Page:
I tell you, there’s no doubt in my mind that the party would think twice about tackling one.

Okay, yes I know, the table includes things like a “d42.” This is because I can make a die of any size on my excel. I wanted there to be averages for each die but I did not want a high minimum, such as 28d6 would have produced (in exchange for 4d42). If you don’t use excel, substitute your own figures.

And hell, change them all. Downgrade them considerably...its your system. If you like the idea but find this just insane, you don’t need to go to my extremes. The idea should suffice.

My difficulty is in getting good numbers for monster masses. For example, lets take humanoids:

This is basing humanoid weights on the human template given in the DMG: 175 lbs., 6 feet tall. Yes, the numbers generated don’t match up with the Monster Manual...oh, boo hoo. Suddenly an elf with 1+1 HD is reduced to 2-7 hp. Cry me a river. Meanwhile, the orc, listed in the book as 6+ feet, gets a d10. Which might help explain why they’re a little scarier than another human.

But if you think the creatures are all too small here, consider the same table, generated using a dwarf template:



Goofy, huh?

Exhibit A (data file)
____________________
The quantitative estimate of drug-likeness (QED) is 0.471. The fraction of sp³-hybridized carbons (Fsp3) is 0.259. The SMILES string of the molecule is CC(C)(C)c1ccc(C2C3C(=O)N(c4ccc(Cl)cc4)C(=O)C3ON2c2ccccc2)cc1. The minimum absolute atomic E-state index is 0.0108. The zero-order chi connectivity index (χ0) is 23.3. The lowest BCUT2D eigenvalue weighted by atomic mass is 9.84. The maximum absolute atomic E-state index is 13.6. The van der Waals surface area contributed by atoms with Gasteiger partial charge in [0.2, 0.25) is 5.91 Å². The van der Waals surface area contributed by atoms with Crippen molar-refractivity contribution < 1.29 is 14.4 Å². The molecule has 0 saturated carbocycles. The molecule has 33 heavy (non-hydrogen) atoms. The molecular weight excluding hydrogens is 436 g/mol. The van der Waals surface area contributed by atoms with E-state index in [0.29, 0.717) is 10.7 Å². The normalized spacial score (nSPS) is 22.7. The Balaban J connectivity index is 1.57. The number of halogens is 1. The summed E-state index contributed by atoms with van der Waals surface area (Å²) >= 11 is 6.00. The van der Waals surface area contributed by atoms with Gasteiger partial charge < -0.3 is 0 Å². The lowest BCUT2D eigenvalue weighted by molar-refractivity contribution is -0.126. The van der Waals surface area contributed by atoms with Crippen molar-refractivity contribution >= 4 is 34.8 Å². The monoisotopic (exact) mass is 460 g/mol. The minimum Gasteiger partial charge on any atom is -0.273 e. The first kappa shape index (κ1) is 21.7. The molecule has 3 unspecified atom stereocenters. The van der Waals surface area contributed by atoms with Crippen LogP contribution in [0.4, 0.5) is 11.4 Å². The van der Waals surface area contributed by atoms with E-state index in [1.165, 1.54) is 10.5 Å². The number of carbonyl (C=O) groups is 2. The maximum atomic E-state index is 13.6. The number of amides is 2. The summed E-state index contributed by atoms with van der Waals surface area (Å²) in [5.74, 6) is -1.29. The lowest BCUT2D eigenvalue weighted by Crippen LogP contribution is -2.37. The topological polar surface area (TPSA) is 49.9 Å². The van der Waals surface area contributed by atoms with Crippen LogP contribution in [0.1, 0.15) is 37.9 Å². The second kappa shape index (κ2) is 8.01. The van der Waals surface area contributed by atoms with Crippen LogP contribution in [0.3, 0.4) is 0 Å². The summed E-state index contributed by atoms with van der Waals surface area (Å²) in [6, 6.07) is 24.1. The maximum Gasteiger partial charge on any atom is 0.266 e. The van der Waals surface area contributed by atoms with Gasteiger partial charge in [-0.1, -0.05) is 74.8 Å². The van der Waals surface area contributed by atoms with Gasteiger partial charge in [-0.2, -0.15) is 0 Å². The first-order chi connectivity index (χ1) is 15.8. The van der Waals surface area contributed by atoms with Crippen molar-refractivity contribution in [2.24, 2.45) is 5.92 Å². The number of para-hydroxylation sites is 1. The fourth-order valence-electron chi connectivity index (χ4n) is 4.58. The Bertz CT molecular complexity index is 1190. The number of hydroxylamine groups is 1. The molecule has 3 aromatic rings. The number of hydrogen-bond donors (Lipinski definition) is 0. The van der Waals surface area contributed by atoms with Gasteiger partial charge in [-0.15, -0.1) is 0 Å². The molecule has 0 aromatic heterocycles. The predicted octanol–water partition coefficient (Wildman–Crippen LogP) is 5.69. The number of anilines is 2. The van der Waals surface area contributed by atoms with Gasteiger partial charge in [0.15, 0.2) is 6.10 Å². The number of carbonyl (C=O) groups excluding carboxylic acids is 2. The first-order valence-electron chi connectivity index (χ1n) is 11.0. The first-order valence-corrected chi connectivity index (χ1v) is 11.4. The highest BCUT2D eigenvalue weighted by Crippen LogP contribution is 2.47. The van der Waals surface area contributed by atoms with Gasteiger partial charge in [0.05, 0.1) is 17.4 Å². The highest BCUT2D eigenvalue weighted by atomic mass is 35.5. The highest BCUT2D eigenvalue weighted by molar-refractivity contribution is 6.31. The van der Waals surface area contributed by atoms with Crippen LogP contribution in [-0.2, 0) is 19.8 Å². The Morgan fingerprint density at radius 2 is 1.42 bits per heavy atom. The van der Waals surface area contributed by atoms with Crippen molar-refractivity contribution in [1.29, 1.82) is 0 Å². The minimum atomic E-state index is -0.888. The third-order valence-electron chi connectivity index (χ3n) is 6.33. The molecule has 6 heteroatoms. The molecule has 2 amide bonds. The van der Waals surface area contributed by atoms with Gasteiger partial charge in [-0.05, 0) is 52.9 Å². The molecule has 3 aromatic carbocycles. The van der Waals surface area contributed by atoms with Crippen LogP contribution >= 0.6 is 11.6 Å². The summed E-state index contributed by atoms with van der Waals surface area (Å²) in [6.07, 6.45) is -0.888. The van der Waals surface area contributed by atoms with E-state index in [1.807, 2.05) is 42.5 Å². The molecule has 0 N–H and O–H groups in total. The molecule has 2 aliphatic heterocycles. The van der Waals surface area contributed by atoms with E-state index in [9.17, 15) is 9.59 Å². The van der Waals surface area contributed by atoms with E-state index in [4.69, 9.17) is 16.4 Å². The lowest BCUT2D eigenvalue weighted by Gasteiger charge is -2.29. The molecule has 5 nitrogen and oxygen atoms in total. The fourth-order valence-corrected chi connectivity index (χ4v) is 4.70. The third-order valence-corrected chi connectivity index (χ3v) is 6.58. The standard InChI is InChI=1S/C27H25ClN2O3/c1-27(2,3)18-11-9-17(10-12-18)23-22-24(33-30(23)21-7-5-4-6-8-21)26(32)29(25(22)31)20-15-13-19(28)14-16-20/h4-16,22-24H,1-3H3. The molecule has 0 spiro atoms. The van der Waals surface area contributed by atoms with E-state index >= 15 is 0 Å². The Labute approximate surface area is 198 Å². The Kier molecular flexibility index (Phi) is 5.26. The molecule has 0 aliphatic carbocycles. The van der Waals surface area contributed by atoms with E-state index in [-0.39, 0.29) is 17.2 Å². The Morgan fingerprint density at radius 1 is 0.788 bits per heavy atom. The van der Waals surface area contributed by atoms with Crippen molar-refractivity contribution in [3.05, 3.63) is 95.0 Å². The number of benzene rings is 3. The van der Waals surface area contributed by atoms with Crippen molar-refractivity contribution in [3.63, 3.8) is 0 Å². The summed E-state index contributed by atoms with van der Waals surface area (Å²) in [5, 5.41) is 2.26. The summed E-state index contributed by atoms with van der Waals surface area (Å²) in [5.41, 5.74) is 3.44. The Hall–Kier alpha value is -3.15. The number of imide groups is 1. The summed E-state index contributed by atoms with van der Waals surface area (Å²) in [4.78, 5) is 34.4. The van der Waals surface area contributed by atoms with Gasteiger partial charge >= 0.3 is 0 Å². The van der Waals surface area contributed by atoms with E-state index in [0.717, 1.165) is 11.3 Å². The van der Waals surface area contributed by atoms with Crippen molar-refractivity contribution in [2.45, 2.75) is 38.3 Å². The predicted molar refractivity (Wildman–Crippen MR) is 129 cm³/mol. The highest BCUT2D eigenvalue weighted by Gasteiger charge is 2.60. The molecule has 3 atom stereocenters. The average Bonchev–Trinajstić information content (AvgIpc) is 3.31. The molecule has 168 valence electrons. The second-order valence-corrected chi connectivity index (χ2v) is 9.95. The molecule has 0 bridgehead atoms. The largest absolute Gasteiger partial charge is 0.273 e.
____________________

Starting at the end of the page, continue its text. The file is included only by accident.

I know this won’t be a popular idea. I have yet to try it out on my party with something really large. It should be fun, when they’ve done 250 hp damage and the fucking thing just keeps on coming.

14 comments:

Chgowiz said...

I don't find it insane, it's something interesting to think about.

KenHR said...

Definitely interesting. The only game I'd ever seen that accounted for a relation of mass-to-hp was RoleMaster, with its varying hit dice types for certain races. Nothing this in-depth, however.

Eli Elder said...

I guess the only counter to this theory is that a creature is not made of single substance and that there are certain vital parts that can't really sustain much damage. As I understand it the last hitpoints taken by a creature tends to represent that fatal blow. Though the extra hit points could represent the greater difficulty of reaching these vital areas on a large creature. You could also do away with the damage vs. large creatures or even say that weapons do 1/2 damage (or less against these sorts of creatures).

Ryan said...

Thanks for posting this. It's something worth tinkering with. I was thinking maybe coming up with a table that bases the HD on the size of the creature modified by type. (A zombie would be tougher than a human, despite their normal size, for instance.) HP for class would be added as a modifier to HD at each level, something like the old D&D scheme when everyone used dc and fighter was +2, cleric +1, etc.

Carl said...